Donald Trump and Gm's Bob Lutz introduce Cadillac XLR-V
Steve Fecht  /  Reuters
New York mogul Donald Trump helps GM vice chairman Bob Lutz introduce the new 2006 Cadillac XLR-V roadster in "under 5 seconds" at the New York International Auto Show, March 23.
updated 4/1/2005 2:17:33 PM ET 2005-04-01T19:17:33

After losing their appetite for convertibles at the end of the dot-com era, Americans are rediscovering the joy of driving around with the wind in their hair.

Sales have returned to record levels, with topless cars adorning many carmakers' stands at last week's New York car show.

Donald Trump was on hand to unveil Cadillac's new XLR-V model, with 440 horsepower. By next year, General Motors will have seven convertibles in its product line-up.

"There are a lot of dreams, a lot of lifestyle images that go with convertibles," said a spokesman for Lexus, Toyota's luxury car division, as he showed off the retractable hard-top roof of the Lexus SC. Demand for convertibles is more volatile than for most other vehicles and is seen as a barometer of the level of corporate bonuses, the stock market and the weather.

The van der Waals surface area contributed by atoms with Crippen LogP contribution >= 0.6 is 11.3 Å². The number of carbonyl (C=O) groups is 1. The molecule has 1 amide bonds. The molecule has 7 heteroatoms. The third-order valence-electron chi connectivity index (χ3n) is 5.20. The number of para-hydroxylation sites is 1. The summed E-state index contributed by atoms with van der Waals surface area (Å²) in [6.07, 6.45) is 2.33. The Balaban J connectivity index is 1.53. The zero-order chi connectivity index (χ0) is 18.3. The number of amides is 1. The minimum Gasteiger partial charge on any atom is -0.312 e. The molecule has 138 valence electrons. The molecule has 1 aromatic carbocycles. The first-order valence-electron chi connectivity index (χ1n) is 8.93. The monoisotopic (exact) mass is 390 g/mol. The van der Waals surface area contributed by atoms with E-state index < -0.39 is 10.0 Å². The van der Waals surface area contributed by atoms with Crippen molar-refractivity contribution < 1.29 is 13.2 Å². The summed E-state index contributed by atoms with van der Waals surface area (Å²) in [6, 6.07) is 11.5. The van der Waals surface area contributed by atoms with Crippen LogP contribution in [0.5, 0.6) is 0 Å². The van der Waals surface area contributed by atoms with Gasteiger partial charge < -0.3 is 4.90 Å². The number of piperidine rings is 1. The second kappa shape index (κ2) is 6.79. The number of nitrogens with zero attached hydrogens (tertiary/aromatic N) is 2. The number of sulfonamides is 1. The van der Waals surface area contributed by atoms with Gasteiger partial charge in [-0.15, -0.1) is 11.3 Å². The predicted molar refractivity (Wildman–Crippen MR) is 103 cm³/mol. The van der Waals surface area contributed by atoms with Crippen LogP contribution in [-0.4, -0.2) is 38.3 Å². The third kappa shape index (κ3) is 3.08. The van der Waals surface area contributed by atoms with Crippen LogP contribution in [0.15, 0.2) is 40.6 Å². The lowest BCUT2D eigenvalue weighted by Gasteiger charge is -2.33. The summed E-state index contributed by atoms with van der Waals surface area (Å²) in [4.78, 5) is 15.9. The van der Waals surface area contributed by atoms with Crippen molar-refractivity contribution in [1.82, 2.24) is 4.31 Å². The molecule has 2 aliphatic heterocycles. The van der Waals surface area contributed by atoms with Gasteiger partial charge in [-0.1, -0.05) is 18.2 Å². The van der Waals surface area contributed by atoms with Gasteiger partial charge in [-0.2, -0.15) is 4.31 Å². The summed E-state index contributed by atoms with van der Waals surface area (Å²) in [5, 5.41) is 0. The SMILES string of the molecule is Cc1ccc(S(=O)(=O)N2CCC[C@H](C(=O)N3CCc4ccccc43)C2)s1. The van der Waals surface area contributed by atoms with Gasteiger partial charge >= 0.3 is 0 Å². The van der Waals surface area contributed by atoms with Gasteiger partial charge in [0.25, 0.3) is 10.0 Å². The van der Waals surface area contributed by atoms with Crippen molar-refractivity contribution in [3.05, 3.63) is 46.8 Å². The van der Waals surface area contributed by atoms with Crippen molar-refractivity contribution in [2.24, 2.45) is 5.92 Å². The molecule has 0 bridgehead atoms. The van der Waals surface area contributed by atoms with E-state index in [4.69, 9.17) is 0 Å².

Sales fell in 2002 and 2003 as the economy weakened and carmakers wooed buyers with a new crop of sporty "crossover" vehicles, which are small sports utility vehicles built on a car chassis. But demand bounced back last year, spurred by improving consumer confidence and a slew of new models, such as a convertible version of Chrysler's PT Cruiser, the Chevy SSR, the BMW 645 and the Mini Cooper.

U.S. convertible sales grew by 6.3 per cent to 315,300 units, surpassing the previous record of 2001, according to RL Polk, automotive research group. Chrysler's Sebring was top, followed by the Ford Mustang and the Volkswagen Beetle.

GM estimated that 42 convertible models would be on the road in 2009, almost double the number at the start of the decade. "They add a lot of excitement and give some really nice equity to a brand," said Lonnie Miller, of RL Polk.

Carmakers have made progress in overcoming some oft-heard complaints about convertibles. Leaky canvas roofs are making way especially on pricier models for hard-tops that, when closed, make a convertible virtually indistinguishable from other cars.

Slideshow: Unveiling new models The Lexus SC's roof slides up or down in 12 seconds. Still, not every carmaker is jumping on the bandwagon. Explaining why Acura, Honda's luxury brand, has yet to produce a convertible model, a spokesman said the cars were popular only in the U.S., making it hard to justify the investment. Noise was another drawback, the spokesman added.

Scion, Toyota's youth brand, was deterred by the high price of the car and extra insurance costs.

In any case, scoffed Jim Farley, head of the Scion division, convertibles “are bought only by older people.”

© The Financial Times Ltd 2013. "FT" and "Financial Times" are trademarks of the Financial Times.


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